AUSTIN (KXAN) — It was a record-setting 2021 for the Austin-Round Rock housing market.
The Austin Board of Realtors said in a year-end report that more homes were sold in the market than ever before at 41,316. That was a 2.5% year-over-year increase, and the median home price rose nearly 31% from 2020 to $450,000.
There was over $23 billion in sales volume, representing a nearly 33% increase, and more homes also hit the market in 2021 with new listings up almost 6% to 46,449.
Cord Shifflet, the 2022 board president, said Austin was “put on the world’s stage” in 2021.
“In 2021, we lived through the most exciting, complicated, fast-paced and record-setting housing market in Austin’s history,” he said. “With all the new jobs across the region from exciting companies like Tesla and Samsung, Austin was put on the world’s stage and captured the hearts and attention of so many. We are lucky to call Austin our home when it has so much to offer from a great quality of life to a wonderful destination for innovation and opportunity.”
Seemingly as soon as homes hit the market, they were gone. On average, homes spent 20 days on the market in 2021, nearly 56% less than they did in 2020, the report said.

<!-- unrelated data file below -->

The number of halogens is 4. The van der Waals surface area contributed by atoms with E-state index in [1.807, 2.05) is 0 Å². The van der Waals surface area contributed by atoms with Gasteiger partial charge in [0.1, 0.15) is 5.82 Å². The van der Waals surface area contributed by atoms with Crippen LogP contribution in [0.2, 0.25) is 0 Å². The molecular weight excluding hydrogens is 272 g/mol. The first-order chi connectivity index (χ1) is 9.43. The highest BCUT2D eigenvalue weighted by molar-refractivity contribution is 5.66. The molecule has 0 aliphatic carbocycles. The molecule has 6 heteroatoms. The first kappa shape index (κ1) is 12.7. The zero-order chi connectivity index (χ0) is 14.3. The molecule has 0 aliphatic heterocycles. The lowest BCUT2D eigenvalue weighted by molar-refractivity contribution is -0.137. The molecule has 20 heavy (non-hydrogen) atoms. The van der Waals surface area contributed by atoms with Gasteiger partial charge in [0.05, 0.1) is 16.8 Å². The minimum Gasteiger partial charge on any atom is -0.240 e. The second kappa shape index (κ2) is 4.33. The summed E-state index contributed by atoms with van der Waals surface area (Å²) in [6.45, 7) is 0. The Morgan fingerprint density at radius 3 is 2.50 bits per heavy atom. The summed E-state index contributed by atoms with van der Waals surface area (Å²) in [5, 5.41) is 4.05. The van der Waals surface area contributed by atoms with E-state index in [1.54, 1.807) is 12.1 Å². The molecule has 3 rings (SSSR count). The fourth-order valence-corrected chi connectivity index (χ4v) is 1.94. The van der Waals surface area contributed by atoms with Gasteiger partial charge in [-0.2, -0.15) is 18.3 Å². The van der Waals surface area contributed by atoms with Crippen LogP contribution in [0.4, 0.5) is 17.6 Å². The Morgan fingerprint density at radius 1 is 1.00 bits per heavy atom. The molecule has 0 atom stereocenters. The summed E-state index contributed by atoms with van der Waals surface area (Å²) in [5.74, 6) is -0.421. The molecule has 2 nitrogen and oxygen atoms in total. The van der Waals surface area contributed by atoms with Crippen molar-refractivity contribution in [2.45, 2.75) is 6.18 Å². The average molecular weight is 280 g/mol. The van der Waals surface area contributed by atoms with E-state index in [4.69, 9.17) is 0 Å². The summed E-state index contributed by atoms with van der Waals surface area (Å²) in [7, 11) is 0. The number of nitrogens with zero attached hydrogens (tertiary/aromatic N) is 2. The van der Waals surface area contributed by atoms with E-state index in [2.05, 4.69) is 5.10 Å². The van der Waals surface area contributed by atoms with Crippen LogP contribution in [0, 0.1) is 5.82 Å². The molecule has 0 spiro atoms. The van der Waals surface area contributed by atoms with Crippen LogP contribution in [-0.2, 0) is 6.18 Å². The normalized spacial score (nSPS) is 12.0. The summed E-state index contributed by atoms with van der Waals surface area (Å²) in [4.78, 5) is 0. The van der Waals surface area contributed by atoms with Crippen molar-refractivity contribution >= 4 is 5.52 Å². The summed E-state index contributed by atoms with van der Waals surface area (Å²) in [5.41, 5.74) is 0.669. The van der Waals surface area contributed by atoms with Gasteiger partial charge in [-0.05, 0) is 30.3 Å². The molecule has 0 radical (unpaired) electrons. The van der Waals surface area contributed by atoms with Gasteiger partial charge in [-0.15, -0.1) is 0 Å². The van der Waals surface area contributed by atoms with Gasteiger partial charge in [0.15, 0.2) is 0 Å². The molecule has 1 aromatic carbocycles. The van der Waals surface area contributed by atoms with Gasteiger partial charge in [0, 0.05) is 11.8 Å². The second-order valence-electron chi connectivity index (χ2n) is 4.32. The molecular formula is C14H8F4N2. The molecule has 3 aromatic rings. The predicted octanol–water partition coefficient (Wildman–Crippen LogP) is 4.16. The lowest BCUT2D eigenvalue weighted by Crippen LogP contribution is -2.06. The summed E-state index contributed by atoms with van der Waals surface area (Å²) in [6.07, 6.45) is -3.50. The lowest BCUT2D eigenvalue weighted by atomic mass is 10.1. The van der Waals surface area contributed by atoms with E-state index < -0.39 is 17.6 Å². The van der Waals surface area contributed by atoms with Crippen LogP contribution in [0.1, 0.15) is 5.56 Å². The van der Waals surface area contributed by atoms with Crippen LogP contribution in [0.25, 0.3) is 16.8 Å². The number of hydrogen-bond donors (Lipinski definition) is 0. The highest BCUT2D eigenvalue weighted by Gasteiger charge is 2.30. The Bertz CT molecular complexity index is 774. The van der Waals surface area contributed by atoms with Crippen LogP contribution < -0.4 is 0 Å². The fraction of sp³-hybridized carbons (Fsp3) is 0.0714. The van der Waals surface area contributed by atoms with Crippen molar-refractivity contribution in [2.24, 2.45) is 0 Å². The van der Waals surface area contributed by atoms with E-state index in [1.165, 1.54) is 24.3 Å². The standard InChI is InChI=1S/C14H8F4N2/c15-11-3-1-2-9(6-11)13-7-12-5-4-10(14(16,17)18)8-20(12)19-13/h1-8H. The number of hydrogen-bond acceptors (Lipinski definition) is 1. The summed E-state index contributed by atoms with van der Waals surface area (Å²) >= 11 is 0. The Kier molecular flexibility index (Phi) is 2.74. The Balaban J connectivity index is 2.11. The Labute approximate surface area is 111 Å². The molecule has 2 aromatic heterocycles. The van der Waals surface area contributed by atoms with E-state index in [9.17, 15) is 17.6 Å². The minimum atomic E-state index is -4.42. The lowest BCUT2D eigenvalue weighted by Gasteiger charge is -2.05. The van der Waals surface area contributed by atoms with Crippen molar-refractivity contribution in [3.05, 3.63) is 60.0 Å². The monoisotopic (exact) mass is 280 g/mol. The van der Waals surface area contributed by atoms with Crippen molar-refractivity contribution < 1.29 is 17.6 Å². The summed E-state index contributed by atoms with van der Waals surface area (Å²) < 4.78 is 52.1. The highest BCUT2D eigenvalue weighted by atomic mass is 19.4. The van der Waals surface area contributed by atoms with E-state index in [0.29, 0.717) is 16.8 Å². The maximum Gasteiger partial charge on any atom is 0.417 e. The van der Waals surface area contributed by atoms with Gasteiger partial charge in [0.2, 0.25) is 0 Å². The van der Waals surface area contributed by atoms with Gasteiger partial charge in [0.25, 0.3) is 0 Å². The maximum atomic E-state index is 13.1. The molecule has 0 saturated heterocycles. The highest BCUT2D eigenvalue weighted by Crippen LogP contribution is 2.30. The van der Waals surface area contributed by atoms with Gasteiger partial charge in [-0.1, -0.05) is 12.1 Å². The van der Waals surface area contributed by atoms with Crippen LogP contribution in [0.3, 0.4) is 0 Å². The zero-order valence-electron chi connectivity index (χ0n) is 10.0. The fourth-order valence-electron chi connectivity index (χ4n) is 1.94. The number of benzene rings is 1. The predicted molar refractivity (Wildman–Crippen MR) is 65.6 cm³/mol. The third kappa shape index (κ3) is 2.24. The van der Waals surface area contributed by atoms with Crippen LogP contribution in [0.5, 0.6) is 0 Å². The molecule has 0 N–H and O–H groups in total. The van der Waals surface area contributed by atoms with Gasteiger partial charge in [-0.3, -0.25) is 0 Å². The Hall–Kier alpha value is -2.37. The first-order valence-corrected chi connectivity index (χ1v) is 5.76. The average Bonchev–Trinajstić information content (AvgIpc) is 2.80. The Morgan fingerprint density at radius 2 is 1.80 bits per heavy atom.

What’s a little peculiar, the report said, is that even with the growth of listings, the average number of active listings dropped 48% to 2,348 in 2021.
Mark Sprague, state director of information capital at Independence Title, said that could be a sign of what to expect moving forward.
“In 2021, the record number of homes sold were demand-driven transactions and that demand was influenced greatly by companies continuing to target the region for job creation and expansion,” he said. “Even though more homes are being built, listed and sold than ever before, our region is still nowhere close to having a comfortable amount of supply to meet the demand, which is why home prices continue to rise steadily.”
Sprague also said supply chain disruptions that delay home building and general lack of inventory could lead to a “5-7% decline in closed sales,” but the rising home values would help keep the market’s economic impact steady.
“In short, 2022 will see a robust market for home sales and property values, but the region must do more to address inventory,” Sprague said.
Shiflet said housing, and how to make it affordable for everyone, should take center stage with politicians in an election year.
“As we move closer to the election, ABoR encourages candidates for our local offices to put housing policies designed around streamlining the development process at the top of their list,” Shiflet said. “It’s important that everyone who wants to own a home be able to find, afford and enjoy something regardless of their budget.”